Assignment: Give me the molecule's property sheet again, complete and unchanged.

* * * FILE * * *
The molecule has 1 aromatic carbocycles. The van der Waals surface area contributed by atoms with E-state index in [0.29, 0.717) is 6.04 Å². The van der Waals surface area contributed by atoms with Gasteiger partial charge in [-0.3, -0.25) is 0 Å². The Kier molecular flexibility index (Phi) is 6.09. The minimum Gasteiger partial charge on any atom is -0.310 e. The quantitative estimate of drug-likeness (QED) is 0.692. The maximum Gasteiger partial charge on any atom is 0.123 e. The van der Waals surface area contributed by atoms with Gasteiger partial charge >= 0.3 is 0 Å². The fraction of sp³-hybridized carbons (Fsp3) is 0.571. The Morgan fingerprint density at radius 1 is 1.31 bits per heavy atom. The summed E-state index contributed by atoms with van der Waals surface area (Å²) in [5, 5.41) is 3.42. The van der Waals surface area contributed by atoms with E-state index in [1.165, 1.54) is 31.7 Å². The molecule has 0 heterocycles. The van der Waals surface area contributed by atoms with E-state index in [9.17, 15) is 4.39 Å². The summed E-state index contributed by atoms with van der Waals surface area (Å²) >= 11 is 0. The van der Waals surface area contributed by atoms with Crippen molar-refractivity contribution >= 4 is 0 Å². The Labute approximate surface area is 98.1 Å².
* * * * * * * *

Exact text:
The molecule has 1 aromatic carbocycles. The van der Waals surface area contributed by atoms with E-state index in [0.29, 0.717) is 6.04 Å². The van der Waals surface area contributed by atoms with Gasteiger partial charge in [-0.3, -0.25) is 0 Å². The Kier molecular flexibility index (Phi) is 6.09. The minimum Gasteiger partial charge on any atom is -0.310 e. The quantitative estimate of drug-likeness (QED) is 0.692. The maximum Gasteiger partial charge on any atom is 0.123 e. The van der Waals surface area contributed by atoms with Gasteiger partial charge >= 0.3 is 0 Å². The fraction of sp³-hybridized carbons (Fsp3) is 0.571. The Morgan fingerprint density at radius 1 is 1.31 bits per heavy atom. The summed E-state index contributed by atoms with van der Waals surface area (Å²) in [5, 5.41) is 3.42. The van der Waals surface area contributed by atoms with E-state index in [1.165, 1.54) is 31.7 Å². The molecule has 0 heterocycles. The van der Waals surface area contributed by atoms with E-state index in [9.17, 15) is 4.39 Å². The summed E-state index contributed by atoms with van der Waals surface area (Å²) >= 11 is 0. The van der Waals surface area contributed by atoms with Crippen molar-refractivity contribution >= 4 is 0 Å². The Labute approximate surface area is 98.1 Å².